If you've read my coverage of the offshore drillers, you know I like Noble (NYSE:NE) a whole lot. You might ask how I can remain steadfast, given the seriously spooky state of affairs we suddenly find ourselves in. Even if you don't ask, I'll tell you anyway.

The shortest answer may be that the world still needs oil -- and lots of it. But that's not a remotely satisfactory explanation. There are plenty of oil stocks I wouldn't touch with a 200-foot derrick. There's more to the Noble story than peak oil platitudes and "drill, baby, drill."

The main point here is Noble's quite reliable revenue. Whereas a landlubber like Patterson-UTI (NASDAQ:PTEN) can see its fortunes turn quite quickly, things are rather different offshore.

Granted, the mature Gulf of Mexico can be a harsh mistress for firms like Hercules Offshore (NASDAQ:HERO), but Noble doesn't have a single jackup here at home. Its shallow-water assets have all been carted off to work for folks like Total SA (NYSE:TOT) in much tighter markets like the North Sea and the Arabian Gulf.

As these rigs roll over to new contracts, leading-edge dayrates very well may ease from here, but they're not going to play dead. This quarter, jackup rates only lifted 19% compared to the prior year, so there's arguably a lot less air in these rates than there was in the oil price itself.

Getting back to the company's cash stream, I want to point out that Noble, like Ensco International (NYSE:ESV), is steadily shifting its asset base toward deepwater rigs. Each year you look out between now and 2012, the revenue mix gets closer and closer to a 50/50 split between shallow and deepwater assets. The greater the proportionate contribution from the latter vessels -- which generally operate on longer-term contracts -- the less subject Noble is to volatility in market rates.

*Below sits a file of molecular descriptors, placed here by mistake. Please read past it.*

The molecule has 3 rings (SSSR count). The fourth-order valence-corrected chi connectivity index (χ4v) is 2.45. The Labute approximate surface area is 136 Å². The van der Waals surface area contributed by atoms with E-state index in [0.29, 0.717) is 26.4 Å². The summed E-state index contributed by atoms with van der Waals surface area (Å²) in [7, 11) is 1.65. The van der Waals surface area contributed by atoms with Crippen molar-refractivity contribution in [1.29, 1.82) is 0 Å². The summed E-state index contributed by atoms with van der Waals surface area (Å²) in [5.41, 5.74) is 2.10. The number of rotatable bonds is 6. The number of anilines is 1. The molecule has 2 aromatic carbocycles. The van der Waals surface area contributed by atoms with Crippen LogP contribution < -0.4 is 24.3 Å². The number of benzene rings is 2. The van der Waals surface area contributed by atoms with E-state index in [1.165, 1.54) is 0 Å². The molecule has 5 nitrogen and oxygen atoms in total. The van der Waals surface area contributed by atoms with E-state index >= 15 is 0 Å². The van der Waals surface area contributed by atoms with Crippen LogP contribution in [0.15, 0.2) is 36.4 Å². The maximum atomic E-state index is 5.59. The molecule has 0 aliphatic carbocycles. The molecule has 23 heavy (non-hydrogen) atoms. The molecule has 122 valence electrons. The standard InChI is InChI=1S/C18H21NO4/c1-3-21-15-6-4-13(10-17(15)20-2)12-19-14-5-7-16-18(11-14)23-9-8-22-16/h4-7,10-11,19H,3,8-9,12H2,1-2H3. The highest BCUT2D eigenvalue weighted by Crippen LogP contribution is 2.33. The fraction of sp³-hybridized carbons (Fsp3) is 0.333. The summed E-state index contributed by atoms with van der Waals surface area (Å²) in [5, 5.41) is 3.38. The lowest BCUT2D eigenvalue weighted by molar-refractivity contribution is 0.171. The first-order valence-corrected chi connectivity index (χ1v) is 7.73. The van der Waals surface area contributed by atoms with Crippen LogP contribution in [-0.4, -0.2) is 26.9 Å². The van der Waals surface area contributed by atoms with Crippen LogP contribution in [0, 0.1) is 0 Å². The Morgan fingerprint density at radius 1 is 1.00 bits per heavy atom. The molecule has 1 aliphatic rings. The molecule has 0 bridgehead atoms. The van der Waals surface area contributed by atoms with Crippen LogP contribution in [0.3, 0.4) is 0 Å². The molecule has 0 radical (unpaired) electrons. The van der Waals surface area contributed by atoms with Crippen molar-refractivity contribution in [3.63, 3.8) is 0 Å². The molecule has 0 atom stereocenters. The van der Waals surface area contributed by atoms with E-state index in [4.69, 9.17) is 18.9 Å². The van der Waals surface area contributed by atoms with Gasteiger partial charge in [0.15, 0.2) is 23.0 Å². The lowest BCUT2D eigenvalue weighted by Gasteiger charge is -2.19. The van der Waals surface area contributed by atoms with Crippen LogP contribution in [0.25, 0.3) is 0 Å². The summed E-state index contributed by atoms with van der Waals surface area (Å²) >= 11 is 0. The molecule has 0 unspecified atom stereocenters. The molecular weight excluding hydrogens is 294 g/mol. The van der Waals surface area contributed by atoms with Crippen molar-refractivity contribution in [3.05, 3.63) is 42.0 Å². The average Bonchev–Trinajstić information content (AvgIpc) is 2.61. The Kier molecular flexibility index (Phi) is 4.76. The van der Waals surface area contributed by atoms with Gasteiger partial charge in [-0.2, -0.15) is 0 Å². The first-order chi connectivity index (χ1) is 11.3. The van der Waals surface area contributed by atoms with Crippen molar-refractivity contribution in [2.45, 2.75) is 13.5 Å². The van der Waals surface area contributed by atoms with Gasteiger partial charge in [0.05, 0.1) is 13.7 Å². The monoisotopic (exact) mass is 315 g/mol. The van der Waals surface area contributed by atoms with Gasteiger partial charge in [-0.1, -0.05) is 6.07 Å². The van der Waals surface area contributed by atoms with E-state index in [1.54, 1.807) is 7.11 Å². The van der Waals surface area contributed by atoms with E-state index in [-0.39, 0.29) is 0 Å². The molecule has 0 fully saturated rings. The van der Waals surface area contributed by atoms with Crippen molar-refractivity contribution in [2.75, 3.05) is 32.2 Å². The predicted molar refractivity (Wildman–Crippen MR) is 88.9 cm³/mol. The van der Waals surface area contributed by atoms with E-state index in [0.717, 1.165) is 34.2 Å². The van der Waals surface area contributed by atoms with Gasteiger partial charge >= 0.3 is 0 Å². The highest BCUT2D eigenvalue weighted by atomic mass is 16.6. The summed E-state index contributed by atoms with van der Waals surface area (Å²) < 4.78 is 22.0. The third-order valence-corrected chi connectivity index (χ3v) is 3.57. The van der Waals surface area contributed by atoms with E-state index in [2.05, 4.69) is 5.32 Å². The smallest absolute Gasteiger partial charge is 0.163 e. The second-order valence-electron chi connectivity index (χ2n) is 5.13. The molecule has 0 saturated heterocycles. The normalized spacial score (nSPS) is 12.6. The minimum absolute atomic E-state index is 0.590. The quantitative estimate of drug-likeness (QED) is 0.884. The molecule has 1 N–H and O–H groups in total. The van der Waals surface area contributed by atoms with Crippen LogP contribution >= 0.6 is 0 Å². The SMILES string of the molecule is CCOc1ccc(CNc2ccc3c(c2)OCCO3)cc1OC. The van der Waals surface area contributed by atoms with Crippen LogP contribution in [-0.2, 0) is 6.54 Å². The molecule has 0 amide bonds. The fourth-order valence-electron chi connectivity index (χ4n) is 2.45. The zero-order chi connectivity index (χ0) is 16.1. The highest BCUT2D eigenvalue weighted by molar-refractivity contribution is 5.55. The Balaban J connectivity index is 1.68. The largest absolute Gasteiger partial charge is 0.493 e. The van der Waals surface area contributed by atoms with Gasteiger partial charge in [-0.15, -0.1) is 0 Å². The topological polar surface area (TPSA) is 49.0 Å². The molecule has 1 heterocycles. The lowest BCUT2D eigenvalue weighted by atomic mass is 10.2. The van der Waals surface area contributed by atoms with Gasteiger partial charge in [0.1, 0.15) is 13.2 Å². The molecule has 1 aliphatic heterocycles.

Lately, Noble has traded down to a price that seems to suggest the bottom is falling out. Given the contract backlog (particularly the Petrobras (NYSE:PBR) prize), the tight focus on drilling margins (just stunning at 70% this time around), and the beautiful balance sheet (13% debt-to-capitalization at quarter's end), I believe this corporate vessel is as seaworthy as ever.

Related Foolishness:

Hercules Offshore is a Hidden Gems recommendation. Petrobras and Total are both Income Investor selections. Steer your way toward any of our newsletters free for 30 days.

Fool contributor Toby Shute holds no financial position in any company mentioned. The Motley Fool has a disclosure policy.